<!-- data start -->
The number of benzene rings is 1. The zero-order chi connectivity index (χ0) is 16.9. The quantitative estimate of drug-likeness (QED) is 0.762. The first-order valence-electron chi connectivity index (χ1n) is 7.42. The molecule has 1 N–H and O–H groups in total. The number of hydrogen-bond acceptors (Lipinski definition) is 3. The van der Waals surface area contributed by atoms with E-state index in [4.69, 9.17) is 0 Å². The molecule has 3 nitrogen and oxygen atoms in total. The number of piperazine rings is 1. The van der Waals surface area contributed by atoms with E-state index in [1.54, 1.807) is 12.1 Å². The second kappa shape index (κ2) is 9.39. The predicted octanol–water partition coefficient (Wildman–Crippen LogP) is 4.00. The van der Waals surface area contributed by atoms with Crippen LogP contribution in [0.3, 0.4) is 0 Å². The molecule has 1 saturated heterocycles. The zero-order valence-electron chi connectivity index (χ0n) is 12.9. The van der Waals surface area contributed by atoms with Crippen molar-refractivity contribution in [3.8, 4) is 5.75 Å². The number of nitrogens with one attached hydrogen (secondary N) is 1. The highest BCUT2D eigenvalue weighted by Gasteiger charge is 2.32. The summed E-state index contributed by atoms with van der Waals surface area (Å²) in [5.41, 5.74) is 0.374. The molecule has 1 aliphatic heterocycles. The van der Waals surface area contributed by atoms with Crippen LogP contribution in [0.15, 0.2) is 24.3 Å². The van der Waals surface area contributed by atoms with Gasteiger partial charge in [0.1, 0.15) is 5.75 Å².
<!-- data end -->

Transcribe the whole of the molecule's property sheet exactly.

The number of benzene rings is 1. The zero-order chi connectivity index (χ0) is 16.9. The quantitative estimate of drug-likeness (QED) is 0.762. The first-order valence-electron chi connectivity index (χ1n) is 7.42. The molecule has 1 N–H and O–H groups in total. The number of hydrogen-bond acceptors (Lipinski definition) is 3. The van der Waals surface area contributed by atoms with E-state index in [4.69, 9.17) is 0 Å². The molecule has 3 nitrogen and oxygen atoms in total. The number of piperazine rings is 1. The van der Waals surface area contributed by atoms with E-state index in [1.54, 1.807) is 12.1 Å². The second kappa shape index (κ2) is 9.39. The predicted octanol–water partition coefficient (Wildman–Crippen LogP) is 4.00. The van der Waals surface area contributed by atoms with Crippen LogP contribution in [0.3, 0.4) is 0 Å². The molecule has 1 saturated heterocycles. The zero-order valence-electron chi connectivity index (χ0n) is 12.9. The van der Waals surface area contributed by atoms with Crippen molar-refractivity contribution in [3.8, 4) is 5.75 Å². The number of nitrogens with one attached hydrogen (secondary N) is 1. The highest BCUT2D eigenvalue weighted by Gasteiger charge is 2.32. The summed E-state index contributed by atoms with van der Waals surface area (Å²) in [5.41, 5.74) is 0.374. The molecule has 1 aliphatic heterocycles. The van der Waals surface area contributed by atoms with Crippen LogP contribution in [0.15, 0.2) is 24.3 Å². The van der Waals surface area contributed by atoms with Gasteiger partial charge in [0.1, 0.15) is 5.75 Å².